Rosie Sizer became Portland’s police chief in 2006, during a scandalous sexual harassment investigation against then-Chief Derrick Foxworth. Sizer, fifty, is a native Portlander, a Portland State University graduate, and the daughter of a career cop; she worked her way up from street patrol to command a bureau of some thirteen hundred officers and staff. “[Being a police officer is] almost intoxicating because you’re … seeing parts of life and the way people live and behave that you ordinarily aren’t exposed to in your normal life,” she has said. “The challenge is to balance that intoxication with the rest of your life, so that the job doesn’t start to control you.” She once told Willamette Week that as chief of the Portland Police Bureau, the prospect of terrorism or natural disaster most worried her because either would “strain our resources, kind of shatter the sense this community has of itself.” Lately, though, gang violence and a budget crisis have demanded her attention. We sat down with her in late March for a check-in.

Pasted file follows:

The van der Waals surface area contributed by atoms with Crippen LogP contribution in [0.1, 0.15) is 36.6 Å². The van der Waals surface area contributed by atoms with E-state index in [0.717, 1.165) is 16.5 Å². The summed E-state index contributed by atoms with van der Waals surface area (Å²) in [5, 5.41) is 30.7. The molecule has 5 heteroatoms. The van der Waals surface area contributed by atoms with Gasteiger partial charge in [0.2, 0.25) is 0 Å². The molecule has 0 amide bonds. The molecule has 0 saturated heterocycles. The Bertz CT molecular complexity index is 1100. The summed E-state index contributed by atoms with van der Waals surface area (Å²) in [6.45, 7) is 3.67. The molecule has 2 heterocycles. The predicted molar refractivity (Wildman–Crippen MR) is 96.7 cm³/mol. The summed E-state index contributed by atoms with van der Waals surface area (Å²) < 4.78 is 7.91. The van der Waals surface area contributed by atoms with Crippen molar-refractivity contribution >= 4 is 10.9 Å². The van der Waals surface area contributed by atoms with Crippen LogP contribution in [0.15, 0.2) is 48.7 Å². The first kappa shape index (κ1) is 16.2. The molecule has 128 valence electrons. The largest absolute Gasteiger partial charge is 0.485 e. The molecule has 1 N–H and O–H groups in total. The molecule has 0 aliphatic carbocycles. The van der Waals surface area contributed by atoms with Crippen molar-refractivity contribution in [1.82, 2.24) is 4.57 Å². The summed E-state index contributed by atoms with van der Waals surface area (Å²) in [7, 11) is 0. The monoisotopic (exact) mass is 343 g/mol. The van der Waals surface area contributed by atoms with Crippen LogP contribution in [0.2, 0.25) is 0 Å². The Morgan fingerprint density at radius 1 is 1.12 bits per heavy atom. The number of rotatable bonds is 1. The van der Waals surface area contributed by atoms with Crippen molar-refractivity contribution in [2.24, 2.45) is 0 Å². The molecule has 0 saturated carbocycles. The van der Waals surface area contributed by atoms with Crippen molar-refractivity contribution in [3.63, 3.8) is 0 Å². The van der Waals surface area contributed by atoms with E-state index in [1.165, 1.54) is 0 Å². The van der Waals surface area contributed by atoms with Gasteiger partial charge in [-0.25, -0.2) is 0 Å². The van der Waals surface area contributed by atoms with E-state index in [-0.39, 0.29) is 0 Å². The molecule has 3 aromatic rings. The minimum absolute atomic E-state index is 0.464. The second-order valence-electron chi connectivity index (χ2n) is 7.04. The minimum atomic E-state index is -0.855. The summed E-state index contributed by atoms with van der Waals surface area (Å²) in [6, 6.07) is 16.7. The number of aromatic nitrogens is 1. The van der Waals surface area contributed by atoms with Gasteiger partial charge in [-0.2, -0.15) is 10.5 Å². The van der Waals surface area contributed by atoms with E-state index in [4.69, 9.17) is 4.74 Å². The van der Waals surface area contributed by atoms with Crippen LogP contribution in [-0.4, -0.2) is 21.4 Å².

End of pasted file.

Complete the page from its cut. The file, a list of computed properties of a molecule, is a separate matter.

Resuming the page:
When the Derrick Foxworth scandal was unfolding three years ago, Mayor Tom Potter summoned you from the shooting range to name you acting chief. I remember watching the press conference: you were wearing a sweatshirt, fatigues, and combat boots, and you looked a bit shell-shocked.
It was very unexpected. He didn’t give me much turnaround time to tell him whether I was going to accept or reject the job. We met at two o’clock in the afternoon, and he said there was going to be a four o’clock press conference.
What did you think when the mayor first said, “Rosie, I’ve got a job for you … ”?
I was thinking, “That’s not a job I ever expected to get nor ever particularly desired, and it’s a really risky job.” I have been a police officer since 1985; I’d seen many chiefs come and go. I said [to myself], “You know, it’s a risky job, but not in the way that you face risk every day.” When was the last time you ever heard of a police chief dying in the line of duty? In a role like this, the thing you risk is abject public humiliation, and you can survive that.